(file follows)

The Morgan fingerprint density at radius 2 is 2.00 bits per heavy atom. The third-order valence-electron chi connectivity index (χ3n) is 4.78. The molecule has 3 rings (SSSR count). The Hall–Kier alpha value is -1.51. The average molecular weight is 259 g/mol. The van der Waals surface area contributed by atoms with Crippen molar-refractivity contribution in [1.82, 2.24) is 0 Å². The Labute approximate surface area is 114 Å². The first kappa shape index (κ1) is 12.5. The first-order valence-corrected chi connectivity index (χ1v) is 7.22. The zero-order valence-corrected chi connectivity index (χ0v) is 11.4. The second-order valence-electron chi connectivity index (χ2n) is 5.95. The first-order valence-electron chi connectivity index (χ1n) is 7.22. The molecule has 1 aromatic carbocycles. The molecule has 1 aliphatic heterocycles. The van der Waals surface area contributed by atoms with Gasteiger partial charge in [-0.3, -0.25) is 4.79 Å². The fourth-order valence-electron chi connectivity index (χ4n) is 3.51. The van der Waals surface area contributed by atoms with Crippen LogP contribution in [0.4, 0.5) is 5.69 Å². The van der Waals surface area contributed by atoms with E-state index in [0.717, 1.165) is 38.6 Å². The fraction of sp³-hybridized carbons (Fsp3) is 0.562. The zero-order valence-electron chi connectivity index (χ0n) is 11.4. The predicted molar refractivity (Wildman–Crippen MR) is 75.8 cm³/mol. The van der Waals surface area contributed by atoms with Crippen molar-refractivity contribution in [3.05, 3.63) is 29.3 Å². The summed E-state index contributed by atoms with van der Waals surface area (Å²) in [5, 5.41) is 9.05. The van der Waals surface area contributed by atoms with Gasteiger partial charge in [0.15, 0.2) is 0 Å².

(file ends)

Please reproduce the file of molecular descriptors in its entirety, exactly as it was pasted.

The Morgan fingerprint density at radius 2 is 2.00 bits per heavy atom. The third-order valence-electron chi connectivity index (χ3n) is 4.78. The molecule has 3 rings (SSSR count). The Hall–Kier alpha value is -1.51. The average molecular weight is 259 g/mol. The van der Waals surface area contributed by atoms with Crippen molar-refractivity contribution in [1.82, 2.24) is 0 Å². The Labute approximate surface area is 114 Å². The first kappa shape index (κ1) is 12.5. The first-order valence-corrected chi connectivity index (χ1v) is 7.22. The zero-order valence-corrected chi connectivity index (χ0v) is 11.4. The second-order valence-electron chi connectivity index (χ2n) is 5.95. The first-order valence-electron chi connectivity index (χ1n) is 7.22. The molecule has 1 aromatic carbocycles. The molecule has 1 aliphatic heterocycles. The van der Waals surface area contributed by atoms with Gasteiger partial charge in [-0.3, -0.25) is 4.79 Å². The fourth-order valence-electron chi connectivity index (χ4n) is 3.51. The van der Waals surface area contributed by atoms with Crippen LogP contribution in [0.4, 0.5) is 5.69 Å². The van der Waals surface area contributed by atoms with E-state index in [0.717, 1.165) is 38.6 Å². The fraction of sp³-hybridized carbons (Fsp3) is 0.562. The zero-order valence-electron chi connectivity index (χ0n) is 11.4. The predicted molar refractivity (Wildman–Crippen MR) is 75.8 cm³/mol. The van der Waals surface area contributed by atoms with Crippen molar-refractivity contribution in [3.05, 3.63) is 29.3 Å². The summed E-state index contributed by atoms with van der Waals surface area (Å²) in [5, 5.41) is 9.05. The van der Waals surface area contributed by atoms with Gasteiger partial charge in [0.15, 0.2) is 0 Å².